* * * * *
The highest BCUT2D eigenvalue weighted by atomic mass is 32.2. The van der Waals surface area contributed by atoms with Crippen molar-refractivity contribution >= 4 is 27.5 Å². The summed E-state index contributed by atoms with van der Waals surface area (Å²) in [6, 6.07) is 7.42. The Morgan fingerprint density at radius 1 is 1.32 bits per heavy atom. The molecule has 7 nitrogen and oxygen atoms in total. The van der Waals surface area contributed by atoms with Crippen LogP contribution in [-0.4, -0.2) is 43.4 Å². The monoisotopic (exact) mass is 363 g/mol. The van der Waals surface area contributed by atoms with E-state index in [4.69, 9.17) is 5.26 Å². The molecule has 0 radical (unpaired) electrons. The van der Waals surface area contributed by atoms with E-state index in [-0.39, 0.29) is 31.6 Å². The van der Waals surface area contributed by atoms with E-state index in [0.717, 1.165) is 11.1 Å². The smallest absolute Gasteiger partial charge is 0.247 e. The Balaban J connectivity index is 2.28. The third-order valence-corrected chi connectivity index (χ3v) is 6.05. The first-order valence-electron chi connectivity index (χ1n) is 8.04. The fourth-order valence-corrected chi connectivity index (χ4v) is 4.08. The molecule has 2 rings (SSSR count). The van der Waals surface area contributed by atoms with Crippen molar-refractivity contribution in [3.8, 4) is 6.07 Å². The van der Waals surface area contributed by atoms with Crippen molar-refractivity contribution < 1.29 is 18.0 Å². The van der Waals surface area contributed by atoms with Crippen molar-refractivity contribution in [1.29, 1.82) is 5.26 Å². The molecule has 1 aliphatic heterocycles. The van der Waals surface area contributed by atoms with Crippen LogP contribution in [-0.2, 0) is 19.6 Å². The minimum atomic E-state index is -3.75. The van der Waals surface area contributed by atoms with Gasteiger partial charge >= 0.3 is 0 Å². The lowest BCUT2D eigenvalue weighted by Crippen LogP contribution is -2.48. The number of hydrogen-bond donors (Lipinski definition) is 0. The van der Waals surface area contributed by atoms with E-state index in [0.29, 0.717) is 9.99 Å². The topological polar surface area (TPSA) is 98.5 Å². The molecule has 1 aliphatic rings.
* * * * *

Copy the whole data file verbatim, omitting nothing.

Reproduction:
The highest BCUT2D eigenvalue weighted by atomic mass is 32.2. The van der Waals surface area contributed by atoms with Crippen molar-refractivity contribution >= 4 is 27.5 Å². The summed E-state index contributed by atoms with van der Waals surface area (Å²) in [6, 6.07) is 7.42. The Morgan fingerprint density at radius 1 is 1.32 bits per heavy atom. The molecule has 7 nitrogen and oxygen atoms in total. The van der Waals surface area contributed by atoms with Crippen LogP contribution in [-0.4, -0.2) is 43.4 Å². The monoisotopic (exact) mass is 363 g/mol. The van der Waals surface area contributed by atoms with E-state index in [4.69, 9.17) is 5.26 Å². The molecule has 0 radical (unpaired) electrons. The van der Waals surface area contributed by atoms with E-state index in [-0.39, 0.29) is 31.6 Å². The van der Waals surface area contributed by atoms with E-state index in [0.717, 1.165) is 11.1 Å². The smallest absolute Gasteiger partial charge is 0.247 e. The Balaban J connectivity index is 2.28. The third-order valence-corrected chi connectivity index (χ3v) is 6.05. The first-order valence-electron chi connectivity index (χ1n) is 8.04. The fourth-order valence-corrected chi connectivity index (χ4v) is 4.08. The molecule has 2 rings (SSSR count). The van der Waals surface area contributed by atoms with Crippen molar-refractivity contribution in [3.8, 4) is 6.07 Å². The van der Waals surface area contributed by atoms with Crippen molar-refractivity contribution < 1.29 is 18.0 Å². The van der Waals surface area contributed by atoms with Crippen molar-refractivity contribution in [1.29, 1.82) is 5.26 Å². The molecule has 1 aliphatic heterocycles. The van der Waals surface area contributed by atoms with Crippen LogP contribution in [-0.2, 0) is 19.6 Å². The minimum atomic E-state index is -3.75. The van der Waals surface area contributed by atoms with Gasteiger partial charge >= 0.3 is 0 Å². The lowest BCUT2D eigenvalue weighted by Crippen LogP contribution is -2.48. The number of hydrogen-bond donors (Lipinski definition) is 0. The van der Waals surface area contributed by atoms with E-state index in [0.29, 0.717) is 9.99 Å². The topological polar surface area (TPSA) is 98.5 Å². The molecule has 1 aliphatic rings.